A judge in Texas denied the company’s request for an injunction, and the circuit court of appeals agreed. In April 2018, the Federal government asked to dismiss the case, continuing to cite the need to ensure “articles useful for warfare or terrorism are not shipped from the United States.” But later that month, the federal government and Defense Distributed reached a tentative settlement that would allow the company to publish the files. The government announced a temporary modification of the rules under export law would take place at the end of July.
“No findings of fact or other statements are provided in the settlement that address, much less invalidate, the federal government’s prior analysis,” Lasnik said.  While the Trump administration has the authority to propose the change, it didn’t adequately notify Congress of its plans before announcing the change last year, he said. It didn’t offer a reason for the change or respond to public comments raising concerns. It justified the change by saying it wasn’t worried about firearms below .50 caliber or the kind that are readily available at stores.  That’s not a reasoned explanation, he said.
With Washington Attorney General Bob Ferguson’s office as the lead plaintiff, states sued to block the settlement before it took effect. After a hearing in his Seattle courtroom, Lasnik said his job wasn’t to decide the larger issues behind the potential danger of 3D guns, adding, “I wish the legislative and executive branches would step up to this.”  His job was to decide whether the federal agencies followed the rules to make the change. Tuesday, he ruled it hadn’t, and struck down the temporary rule change based on the tentative settlement. He declined, however, to issue an order preventing the federal government from issuing another temporary modification without warning. There’s no indication they are preparing to do that, he said.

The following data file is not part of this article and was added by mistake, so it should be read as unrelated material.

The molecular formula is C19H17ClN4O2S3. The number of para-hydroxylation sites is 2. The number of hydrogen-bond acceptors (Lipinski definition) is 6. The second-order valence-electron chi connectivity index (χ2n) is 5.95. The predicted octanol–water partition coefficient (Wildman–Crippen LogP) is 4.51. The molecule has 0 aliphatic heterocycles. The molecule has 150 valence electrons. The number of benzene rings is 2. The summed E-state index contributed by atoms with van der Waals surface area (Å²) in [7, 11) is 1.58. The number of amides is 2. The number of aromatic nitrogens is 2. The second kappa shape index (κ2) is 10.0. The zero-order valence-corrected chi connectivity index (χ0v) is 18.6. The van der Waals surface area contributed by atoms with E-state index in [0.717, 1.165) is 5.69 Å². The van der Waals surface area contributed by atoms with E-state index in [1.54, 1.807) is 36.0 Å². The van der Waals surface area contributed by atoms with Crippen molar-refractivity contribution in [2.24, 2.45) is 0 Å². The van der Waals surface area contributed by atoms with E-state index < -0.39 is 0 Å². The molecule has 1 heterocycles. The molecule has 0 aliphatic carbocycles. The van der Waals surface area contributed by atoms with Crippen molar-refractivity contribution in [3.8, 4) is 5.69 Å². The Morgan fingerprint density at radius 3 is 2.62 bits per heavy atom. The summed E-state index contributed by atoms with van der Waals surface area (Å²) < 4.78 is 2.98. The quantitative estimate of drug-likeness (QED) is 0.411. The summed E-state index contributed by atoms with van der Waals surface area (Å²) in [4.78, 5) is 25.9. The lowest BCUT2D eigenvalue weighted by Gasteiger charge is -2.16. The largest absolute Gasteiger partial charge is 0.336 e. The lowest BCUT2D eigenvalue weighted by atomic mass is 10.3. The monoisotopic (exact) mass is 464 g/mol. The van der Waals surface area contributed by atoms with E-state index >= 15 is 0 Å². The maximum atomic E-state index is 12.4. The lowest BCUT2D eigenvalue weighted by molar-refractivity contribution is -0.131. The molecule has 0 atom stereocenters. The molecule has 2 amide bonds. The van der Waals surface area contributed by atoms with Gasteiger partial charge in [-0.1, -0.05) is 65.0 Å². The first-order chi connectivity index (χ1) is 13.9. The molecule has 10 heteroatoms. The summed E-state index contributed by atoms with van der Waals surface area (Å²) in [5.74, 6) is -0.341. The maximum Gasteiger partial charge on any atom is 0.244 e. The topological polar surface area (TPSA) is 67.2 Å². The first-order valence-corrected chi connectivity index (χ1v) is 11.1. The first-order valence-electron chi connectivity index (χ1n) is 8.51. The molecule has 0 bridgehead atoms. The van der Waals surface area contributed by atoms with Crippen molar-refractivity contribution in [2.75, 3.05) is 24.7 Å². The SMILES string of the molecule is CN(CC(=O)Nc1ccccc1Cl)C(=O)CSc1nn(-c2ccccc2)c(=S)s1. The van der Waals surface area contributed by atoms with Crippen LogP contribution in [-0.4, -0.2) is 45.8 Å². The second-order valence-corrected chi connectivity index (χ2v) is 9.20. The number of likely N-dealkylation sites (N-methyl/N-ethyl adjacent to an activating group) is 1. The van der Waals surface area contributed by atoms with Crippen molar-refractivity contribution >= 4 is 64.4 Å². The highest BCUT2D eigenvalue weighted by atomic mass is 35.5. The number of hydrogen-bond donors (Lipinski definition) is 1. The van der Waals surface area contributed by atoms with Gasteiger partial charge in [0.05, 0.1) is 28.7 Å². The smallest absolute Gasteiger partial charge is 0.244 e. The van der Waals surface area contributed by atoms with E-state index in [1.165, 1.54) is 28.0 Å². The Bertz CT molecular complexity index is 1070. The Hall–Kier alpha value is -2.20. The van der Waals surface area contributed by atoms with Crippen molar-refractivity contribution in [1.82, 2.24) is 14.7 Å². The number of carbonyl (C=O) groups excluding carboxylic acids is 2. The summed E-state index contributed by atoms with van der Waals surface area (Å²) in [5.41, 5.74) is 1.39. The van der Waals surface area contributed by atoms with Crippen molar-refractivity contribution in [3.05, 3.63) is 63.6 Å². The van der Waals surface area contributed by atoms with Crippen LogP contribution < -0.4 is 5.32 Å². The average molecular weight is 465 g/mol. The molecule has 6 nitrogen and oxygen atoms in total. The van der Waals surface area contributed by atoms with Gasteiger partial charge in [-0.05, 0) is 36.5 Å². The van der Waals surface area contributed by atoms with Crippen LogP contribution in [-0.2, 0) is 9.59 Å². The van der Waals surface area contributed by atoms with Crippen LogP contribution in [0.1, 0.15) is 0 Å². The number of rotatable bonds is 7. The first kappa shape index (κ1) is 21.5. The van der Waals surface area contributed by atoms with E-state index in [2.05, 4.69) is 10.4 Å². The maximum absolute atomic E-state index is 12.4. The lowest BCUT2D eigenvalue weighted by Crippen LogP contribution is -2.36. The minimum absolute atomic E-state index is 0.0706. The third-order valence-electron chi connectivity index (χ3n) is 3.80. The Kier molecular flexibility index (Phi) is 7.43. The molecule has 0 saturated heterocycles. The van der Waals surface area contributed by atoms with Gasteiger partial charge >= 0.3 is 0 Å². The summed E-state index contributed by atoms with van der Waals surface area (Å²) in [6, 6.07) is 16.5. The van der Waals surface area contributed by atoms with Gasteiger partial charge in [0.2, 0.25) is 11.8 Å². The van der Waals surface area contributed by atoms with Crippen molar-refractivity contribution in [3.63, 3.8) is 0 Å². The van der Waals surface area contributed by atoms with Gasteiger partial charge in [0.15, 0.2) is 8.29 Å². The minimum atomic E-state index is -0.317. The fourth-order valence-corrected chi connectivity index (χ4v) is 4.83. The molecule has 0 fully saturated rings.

Ferguson said it was “baffling” that the administration worked so hard to defend a rule that would allow access to untraceable, undetectable guns: “Even the president himself said in a tweet that this decision didn’t make any sense — one of the rare instances when I agreed with him.”  . . .
Since the temporary rule change was announced, and the state’s lawsuit was filed, the Legislature passed a law banning guns made by 3D printers. It’s a felony to make, own, buy, or sell such a weapon without government authorization, and an extra felony that can be charged for selling such a gun to a person ineligible to possess a firearm.

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Myer Brown: “UK Government Remains Committed to Adopting New National Security Review Legislation”
(Source: Mayer Brown, 13 Nov 2019.) [Excerpt.]
* Principal Author: David M. Harrison, Esq., dharrison@mayerbrown.comMayer Brown.
The UK Government has pledged to adopt legislation to strengthen existing powers to scrutinise and intervene in business transactions in order to protect national security. The proposal was included in the legislative programme put forward by the Government in the Queen’s Speech on 14 October 2019, which was approved by Parliament on 24 October 2019. [FN/1]